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United States Department of Agriculture

Agricultural Research Service

Research Project: CATFISH GENETICS, BREEDING, AND PHYSIOLOGY Title: Improvements in Channel Catfish Growth after Two Generations of Selection and Comparison of Performance Traits to Blue Catfish and Hybrid Catfish Fingerlings in An Aquarium Rack System

Author
item Small, Brian

Submitted to: Aquaculture America Conference
Publication Type: Abstract Only
Publication Acceptance Date: October 14, 2005
Publication Date: February 13, 2006
Citation: Small, B.C. 2006. Improvements in channel catfish growth after two generations of selection and comparison of performance traits to blue catfish and hybrid catfish fingerlings in an aquarium rack system. Aquaculture America Conference 2006, Las Vegas, NV. p. 292.

Technical Abstract: The majority of catfish grown and sold in the United States for human consumption are channel catfish (Ictalurus punctatus). In recent years, a slow economy and the threat of foreign fish imports to the profitability of US catfish farming has prompted renewed interest in the blue catfish (I. furcatus) as well as increased efforts in genetic improvement of channel catfish and hybridization between channel and blue catfish (I. punctatus female x I. furcatus male). Aquarium rack systems provide a means of maintaining large numbers of juvenile fish in a very small footprint. The utilization of such systems in a breeding program could greatly expand the capacity for conducting performance comparisons of a large number of genetic groups. The purpose of this study was to assess the response of two generations of selection for increased body weight in channel catfish, and compare fingerling performance of channel, blue, and hybrid catfish in an aquarium rack system. A 9-week growth study was conducted comparing USDA103 and USDA303 lines of channel catfish to blue and hybrid catfish in an aquarium rack system (ARS). Differences in growth indices, feed and protein efficiency, nitrogen retention, whole-body proximate composition, and plasma cortisol levels were determined at the completion of the study. USDA303 channel catfish gained significantly more weight and consumed more feed than each of the other genetic groups. Feed and protein efficiency were similar for USDA103, USDA303, and hybrid catfish, but were lower for blue catfish. Nitrogen retention was highest for hybrid catfish and lowest for blue catfish. No differences in final body composition were observed between genetic groups when final weight was used as a covariate. Plasma cortisol levels after 9 weeks ranged from 9.7 ng/mL in blue catfish to 24.5 ng/mL in USDA103 channel catfish, but were not significantly different between genetic groups. This study demonstrates improved growth of the USDA303 channel catfish after two generations of selection for increased body weight, and reports significant differences in performance among channel, blue, and hybrid catfish in an aquarium rack system.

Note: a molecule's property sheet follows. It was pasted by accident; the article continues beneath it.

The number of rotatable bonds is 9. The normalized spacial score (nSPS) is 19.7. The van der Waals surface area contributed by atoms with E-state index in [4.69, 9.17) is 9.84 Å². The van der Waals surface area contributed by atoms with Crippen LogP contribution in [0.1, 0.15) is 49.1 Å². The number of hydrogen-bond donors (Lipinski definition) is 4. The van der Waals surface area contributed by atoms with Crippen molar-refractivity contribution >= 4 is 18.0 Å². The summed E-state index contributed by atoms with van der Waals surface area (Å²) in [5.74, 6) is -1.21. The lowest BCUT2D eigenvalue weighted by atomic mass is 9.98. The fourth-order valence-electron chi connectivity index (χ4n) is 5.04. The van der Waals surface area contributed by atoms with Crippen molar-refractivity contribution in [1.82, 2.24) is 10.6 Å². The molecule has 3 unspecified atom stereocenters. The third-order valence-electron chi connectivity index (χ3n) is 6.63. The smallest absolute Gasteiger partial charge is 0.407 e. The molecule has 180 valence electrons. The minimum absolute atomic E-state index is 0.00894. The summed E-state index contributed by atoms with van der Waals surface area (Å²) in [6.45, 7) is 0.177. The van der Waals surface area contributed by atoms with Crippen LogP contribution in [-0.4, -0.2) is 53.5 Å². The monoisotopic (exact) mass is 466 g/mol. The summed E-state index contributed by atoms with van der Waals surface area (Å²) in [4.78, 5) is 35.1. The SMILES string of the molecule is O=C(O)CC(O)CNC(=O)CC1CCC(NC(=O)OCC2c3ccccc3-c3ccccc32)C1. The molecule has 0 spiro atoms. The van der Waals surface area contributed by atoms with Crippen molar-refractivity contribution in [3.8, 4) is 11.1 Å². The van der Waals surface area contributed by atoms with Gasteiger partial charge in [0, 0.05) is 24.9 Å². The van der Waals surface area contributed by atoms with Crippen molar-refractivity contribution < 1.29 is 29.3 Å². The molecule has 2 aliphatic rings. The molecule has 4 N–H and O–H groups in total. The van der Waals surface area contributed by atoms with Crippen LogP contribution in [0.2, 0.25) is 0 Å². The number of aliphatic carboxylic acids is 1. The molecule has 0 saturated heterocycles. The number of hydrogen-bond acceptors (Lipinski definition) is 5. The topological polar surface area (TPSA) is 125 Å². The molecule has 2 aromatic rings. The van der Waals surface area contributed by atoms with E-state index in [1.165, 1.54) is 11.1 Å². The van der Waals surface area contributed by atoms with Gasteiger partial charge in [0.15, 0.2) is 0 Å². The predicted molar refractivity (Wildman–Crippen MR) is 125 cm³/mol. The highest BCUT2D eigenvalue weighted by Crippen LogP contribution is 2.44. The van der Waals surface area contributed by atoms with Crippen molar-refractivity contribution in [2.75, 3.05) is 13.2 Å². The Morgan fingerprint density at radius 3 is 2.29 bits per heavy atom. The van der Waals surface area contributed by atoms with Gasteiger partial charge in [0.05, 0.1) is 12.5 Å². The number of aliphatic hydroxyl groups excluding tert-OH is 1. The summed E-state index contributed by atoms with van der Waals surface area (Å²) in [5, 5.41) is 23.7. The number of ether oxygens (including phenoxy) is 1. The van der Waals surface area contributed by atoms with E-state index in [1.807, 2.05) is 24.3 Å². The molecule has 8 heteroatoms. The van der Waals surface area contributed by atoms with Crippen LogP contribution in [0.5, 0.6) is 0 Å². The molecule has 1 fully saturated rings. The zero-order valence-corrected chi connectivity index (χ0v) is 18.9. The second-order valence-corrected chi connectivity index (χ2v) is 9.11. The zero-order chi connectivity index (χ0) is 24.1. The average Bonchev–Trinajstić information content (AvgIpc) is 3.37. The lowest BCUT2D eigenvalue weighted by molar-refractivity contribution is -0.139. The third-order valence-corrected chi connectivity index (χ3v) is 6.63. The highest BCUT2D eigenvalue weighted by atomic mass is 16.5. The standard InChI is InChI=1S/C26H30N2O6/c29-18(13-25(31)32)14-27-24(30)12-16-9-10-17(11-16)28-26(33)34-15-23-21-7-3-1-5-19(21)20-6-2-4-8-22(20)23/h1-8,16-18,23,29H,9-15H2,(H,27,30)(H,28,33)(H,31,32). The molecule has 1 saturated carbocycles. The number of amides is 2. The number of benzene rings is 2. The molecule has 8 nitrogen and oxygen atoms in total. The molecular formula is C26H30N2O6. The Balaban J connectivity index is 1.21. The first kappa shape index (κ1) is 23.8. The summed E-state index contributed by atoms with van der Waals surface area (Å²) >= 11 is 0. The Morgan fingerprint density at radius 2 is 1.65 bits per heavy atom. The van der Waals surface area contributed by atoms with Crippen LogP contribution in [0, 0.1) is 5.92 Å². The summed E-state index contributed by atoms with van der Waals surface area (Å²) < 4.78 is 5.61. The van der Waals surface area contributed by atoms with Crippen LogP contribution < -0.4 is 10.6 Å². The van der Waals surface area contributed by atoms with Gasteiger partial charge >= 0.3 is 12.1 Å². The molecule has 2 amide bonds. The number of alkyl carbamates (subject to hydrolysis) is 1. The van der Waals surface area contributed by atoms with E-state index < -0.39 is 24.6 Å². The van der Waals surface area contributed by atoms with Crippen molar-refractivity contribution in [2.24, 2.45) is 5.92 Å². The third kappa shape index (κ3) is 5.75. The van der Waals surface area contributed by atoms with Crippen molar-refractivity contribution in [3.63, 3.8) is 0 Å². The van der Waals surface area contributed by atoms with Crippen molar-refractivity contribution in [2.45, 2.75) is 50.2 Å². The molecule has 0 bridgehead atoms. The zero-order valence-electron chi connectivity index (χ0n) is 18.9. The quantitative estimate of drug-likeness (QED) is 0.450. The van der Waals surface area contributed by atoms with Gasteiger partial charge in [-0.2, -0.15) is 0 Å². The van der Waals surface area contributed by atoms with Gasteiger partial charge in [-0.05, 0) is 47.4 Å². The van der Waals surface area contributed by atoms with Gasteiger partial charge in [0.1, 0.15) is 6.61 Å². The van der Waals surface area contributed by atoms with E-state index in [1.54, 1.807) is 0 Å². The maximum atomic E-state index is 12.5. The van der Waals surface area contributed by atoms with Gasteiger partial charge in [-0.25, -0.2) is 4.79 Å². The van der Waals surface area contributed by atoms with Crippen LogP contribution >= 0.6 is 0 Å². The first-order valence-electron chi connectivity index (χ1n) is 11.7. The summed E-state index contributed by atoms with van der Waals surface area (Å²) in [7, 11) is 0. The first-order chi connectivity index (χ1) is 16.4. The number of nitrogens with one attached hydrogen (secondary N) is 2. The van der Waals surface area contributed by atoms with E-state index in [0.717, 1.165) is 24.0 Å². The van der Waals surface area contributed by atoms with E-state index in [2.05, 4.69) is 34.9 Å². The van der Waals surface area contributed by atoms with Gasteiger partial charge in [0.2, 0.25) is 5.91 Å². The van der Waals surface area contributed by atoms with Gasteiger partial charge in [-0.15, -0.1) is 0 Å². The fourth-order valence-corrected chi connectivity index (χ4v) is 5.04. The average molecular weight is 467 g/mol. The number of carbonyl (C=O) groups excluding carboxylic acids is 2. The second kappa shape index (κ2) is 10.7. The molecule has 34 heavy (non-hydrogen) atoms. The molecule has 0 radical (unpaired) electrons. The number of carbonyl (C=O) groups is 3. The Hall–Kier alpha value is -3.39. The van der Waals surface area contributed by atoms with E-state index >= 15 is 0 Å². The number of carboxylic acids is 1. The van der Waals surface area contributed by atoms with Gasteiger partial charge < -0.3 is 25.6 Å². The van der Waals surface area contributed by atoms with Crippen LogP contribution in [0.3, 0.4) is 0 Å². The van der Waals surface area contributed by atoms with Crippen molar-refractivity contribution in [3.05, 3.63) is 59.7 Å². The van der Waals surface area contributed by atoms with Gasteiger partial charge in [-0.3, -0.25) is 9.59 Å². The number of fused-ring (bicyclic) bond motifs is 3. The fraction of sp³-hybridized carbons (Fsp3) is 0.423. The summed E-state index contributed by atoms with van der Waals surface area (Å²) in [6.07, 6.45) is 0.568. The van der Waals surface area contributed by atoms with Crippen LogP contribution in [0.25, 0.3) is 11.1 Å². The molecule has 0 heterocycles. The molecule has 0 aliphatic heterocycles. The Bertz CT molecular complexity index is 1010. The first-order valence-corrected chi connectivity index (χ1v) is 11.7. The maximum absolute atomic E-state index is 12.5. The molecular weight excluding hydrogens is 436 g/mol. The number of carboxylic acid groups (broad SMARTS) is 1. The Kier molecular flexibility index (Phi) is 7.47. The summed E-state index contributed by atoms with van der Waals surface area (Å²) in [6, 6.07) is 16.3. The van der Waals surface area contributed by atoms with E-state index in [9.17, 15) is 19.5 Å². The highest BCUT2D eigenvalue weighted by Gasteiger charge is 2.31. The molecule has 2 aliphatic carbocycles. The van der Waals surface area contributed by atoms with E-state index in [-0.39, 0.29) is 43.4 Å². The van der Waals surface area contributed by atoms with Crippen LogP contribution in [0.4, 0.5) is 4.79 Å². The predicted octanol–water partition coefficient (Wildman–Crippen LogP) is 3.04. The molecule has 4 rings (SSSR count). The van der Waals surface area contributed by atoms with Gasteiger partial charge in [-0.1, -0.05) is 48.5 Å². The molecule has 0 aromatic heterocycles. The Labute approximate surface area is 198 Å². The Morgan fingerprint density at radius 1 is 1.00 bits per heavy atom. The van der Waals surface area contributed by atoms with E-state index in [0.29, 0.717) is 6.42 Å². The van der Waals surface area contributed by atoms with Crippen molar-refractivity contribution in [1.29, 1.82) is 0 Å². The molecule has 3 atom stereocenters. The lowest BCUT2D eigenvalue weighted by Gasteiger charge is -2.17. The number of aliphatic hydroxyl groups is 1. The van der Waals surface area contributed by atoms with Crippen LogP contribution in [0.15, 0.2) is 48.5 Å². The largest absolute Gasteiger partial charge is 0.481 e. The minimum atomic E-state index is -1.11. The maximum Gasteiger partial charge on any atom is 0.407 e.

Last Modified: 11/23/2014
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